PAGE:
Next, set it on five. Five is strong enough to startle, but not enough to really hurt. We just want that startle reaction — we want your pup to think that when he chews things, they bite him back! If your dog is anxious he might yelp and pee when you do it. That’s okay. Child running into the street, remember. Better to alarm him than kill him. That yelp is a startle reaction, not necessarily a pain reaction, so we’re not torturing him. Now, when he goes to SNIFF something with great interest that he shouldn’t chew, bump the “static” button. Don’t say anything, don’t reprimand him; let him think the couch bit him. The reason you do this when he goes to sniff is because puppies sniff things they want to chew or pee on. When you’re gone he’ll break a rule: we want that rule to be sniffing but not chewing! If we tell him not to chew, then the rule he breaks will be chewing. (Obviously, you can also do this for when he’s chewing on something.) If you don’t get a reaction, turn it up and bump the button again. Don’t hold the button down, and only use this collar on chewing (no matter how tempting it is to use it on other things.) If you over-use it, it’ll create anxiety and make him think the world just shocks him randomly, and then he’ll be anxious and still doing all the bad things. THIS IS NOT A QUICK FIX-IT MACHINE. DON’T USE IT LIKE IT IS.

Since he’s confined when you’re not paying attention, every time he messes up for the next two months he’ll get that correction. He’ll figure it out surprisingly quick! (For many dogs, within a week if you’re really on top of it.) This doesn’t mean he can be trusted alone; give him the two months to make it a habit. While you’re doing this, start finding ways to reward him A LOT. Dogs with anxiety need LOTS of praise; teach him to sit, teach him tricks, anything you can to make him happy.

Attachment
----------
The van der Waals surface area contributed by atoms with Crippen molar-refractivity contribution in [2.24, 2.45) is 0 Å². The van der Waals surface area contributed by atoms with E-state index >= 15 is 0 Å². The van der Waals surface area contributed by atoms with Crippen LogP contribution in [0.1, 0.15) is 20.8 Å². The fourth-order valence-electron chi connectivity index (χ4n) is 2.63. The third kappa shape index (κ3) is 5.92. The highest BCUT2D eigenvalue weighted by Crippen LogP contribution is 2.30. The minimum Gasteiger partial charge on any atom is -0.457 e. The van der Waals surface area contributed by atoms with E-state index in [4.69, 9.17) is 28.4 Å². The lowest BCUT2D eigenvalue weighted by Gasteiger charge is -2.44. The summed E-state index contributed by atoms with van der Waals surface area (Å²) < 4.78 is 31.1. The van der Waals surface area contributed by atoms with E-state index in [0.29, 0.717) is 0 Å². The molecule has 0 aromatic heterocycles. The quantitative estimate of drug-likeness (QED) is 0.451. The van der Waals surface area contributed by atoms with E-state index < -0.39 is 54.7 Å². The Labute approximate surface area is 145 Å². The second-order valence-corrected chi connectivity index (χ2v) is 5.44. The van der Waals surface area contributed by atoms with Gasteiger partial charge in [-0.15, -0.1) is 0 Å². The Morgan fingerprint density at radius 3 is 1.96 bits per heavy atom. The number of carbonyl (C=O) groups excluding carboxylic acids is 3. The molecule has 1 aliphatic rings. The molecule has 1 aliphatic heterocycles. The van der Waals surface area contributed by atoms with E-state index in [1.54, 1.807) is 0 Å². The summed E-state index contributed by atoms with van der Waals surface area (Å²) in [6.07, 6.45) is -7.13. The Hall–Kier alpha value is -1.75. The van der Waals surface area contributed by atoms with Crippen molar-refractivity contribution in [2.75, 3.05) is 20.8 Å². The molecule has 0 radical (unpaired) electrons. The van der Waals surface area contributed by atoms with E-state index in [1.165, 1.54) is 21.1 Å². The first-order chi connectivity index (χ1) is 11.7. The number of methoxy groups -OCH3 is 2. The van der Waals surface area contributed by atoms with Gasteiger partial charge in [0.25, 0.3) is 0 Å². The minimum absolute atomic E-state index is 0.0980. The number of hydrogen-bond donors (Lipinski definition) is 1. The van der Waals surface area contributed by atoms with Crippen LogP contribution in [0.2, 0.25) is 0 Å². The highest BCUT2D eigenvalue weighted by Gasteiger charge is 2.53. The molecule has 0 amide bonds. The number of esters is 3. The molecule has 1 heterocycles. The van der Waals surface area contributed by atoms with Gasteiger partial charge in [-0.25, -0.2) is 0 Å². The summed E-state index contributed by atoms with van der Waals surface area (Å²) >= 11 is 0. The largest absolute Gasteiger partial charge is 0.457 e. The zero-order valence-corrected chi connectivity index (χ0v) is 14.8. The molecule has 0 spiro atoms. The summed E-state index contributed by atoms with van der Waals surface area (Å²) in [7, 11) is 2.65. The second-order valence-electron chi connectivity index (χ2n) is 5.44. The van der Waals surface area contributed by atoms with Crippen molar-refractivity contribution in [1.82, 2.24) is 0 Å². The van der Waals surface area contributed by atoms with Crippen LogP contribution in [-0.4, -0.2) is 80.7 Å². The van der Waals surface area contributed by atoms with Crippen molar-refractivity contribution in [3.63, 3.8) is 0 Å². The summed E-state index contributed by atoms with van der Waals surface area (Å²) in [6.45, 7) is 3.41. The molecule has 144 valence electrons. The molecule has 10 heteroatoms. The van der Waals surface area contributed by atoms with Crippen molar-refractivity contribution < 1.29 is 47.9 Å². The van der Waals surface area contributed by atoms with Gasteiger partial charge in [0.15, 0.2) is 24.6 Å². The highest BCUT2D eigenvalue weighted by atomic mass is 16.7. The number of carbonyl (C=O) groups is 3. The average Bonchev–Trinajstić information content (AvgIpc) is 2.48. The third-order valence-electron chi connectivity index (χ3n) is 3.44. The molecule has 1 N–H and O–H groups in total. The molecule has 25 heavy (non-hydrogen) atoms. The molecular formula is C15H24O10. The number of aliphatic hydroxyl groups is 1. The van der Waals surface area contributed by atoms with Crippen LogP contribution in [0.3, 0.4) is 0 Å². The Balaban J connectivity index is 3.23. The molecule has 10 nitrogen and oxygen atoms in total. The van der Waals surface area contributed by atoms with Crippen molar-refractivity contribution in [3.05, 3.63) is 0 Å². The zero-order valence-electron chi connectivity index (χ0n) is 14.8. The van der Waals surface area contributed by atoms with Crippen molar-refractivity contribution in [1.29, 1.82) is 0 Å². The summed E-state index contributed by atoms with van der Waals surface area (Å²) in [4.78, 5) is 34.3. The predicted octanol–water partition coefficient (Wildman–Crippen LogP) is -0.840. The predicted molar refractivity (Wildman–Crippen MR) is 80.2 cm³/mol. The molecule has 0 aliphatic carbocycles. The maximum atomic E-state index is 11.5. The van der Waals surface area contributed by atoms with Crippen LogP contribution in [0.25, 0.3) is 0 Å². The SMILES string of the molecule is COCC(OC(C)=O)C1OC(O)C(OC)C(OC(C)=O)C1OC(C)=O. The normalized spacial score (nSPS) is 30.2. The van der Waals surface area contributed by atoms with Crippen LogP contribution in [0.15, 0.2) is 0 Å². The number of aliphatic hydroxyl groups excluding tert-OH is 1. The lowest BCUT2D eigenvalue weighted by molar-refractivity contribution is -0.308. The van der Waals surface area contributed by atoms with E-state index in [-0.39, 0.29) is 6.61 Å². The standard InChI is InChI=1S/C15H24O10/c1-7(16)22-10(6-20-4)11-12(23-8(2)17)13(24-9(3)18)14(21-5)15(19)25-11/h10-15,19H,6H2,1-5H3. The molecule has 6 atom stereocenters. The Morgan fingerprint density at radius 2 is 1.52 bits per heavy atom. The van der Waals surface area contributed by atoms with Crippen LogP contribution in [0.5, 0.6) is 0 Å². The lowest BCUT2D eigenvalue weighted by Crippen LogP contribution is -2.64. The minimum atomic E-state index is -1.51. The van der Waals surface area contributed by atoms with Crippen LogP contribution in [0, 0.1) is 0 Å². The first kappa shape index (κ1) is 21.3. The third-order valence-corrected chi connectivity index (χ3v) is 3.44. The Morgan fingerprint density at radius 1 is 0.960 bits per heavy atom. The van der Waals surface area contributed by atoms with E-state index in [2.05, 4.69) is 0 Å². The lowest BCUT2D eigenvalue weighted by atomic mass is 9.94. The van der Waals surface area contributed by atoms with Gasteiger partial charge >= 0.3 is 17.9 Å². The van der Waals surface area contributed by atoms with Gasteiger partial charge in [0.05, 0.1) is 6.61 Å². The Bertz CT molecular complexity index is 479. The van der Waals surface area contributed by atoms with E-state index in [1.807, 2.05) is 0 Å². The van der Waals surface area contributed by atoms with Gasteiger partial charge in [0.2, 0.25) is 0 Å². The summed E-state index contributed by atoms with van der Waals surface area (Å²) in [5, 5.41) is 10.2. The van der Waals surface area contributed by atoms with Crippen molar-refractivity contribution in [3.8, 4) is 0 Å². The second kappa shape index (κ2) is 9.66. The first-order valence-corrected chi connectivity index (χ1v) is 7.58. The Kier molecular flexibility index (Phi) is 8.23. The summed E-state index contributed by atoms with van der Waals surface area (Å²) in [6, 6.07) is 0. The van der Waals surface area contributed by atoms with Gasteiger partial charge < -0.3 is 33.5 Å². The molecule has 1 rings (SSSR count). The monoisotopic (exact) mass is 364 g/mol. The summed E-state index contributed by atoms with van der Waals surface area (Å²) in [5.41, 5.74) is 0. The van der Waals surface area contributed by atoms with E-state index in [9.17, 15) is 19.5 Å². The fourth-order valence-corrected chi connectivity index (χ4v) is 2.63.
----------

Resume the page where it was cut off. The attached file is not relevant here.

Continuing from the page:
Best Case Scenario:
If these are ALL true, you’re in the best case scenario:
He only started chewing dangerous things within the last couple of weeks.
He was doing much better about not chewing everything, or had only a couple of things he tended to go back to.
He chews on things only once a day, when he gets really bored.
You’re there when he does it.

If this is the case, do the following:

You still need to confine him when you’re gone, for all the same reasons as above.

When you’re home and able to supervise, have him around. Use a squirt bottle (a heavy duty one, and put it on stream) and a can of pennies/a rolled-up newspaper. These aren’t for him; they’re to make a loud noise and startle him.

When he starts to sniff something with interest (see above for explanation), squirt him, slap the paper against the wall, or throw the can of pennies near him (NOT at him). All of these are startle techniques, and will startle him into leaping away from the thing he’s chewing.

This will take closer to a month to solve. The reason I suggest the collar for serious cases is because he may not have a month if he’s eating glass! But if that’s a rare occurrence, then you can do it this “gentler” way and take the time. This will not stress him out as much, but it also gets slower results. It may take 3-4 months of confinement before he can be trusted alone, but it also won’t create any more anxiety than he already has. (I cannot guarantee that’ll be the case with a static collar.)

In both cases, make it a point to hand him his toys and reward him for chewing on those, instead of anything else.

If you have greater concerns or a dog who is tenacious, again, I STRONGLY recommend calling a professional.

Jenna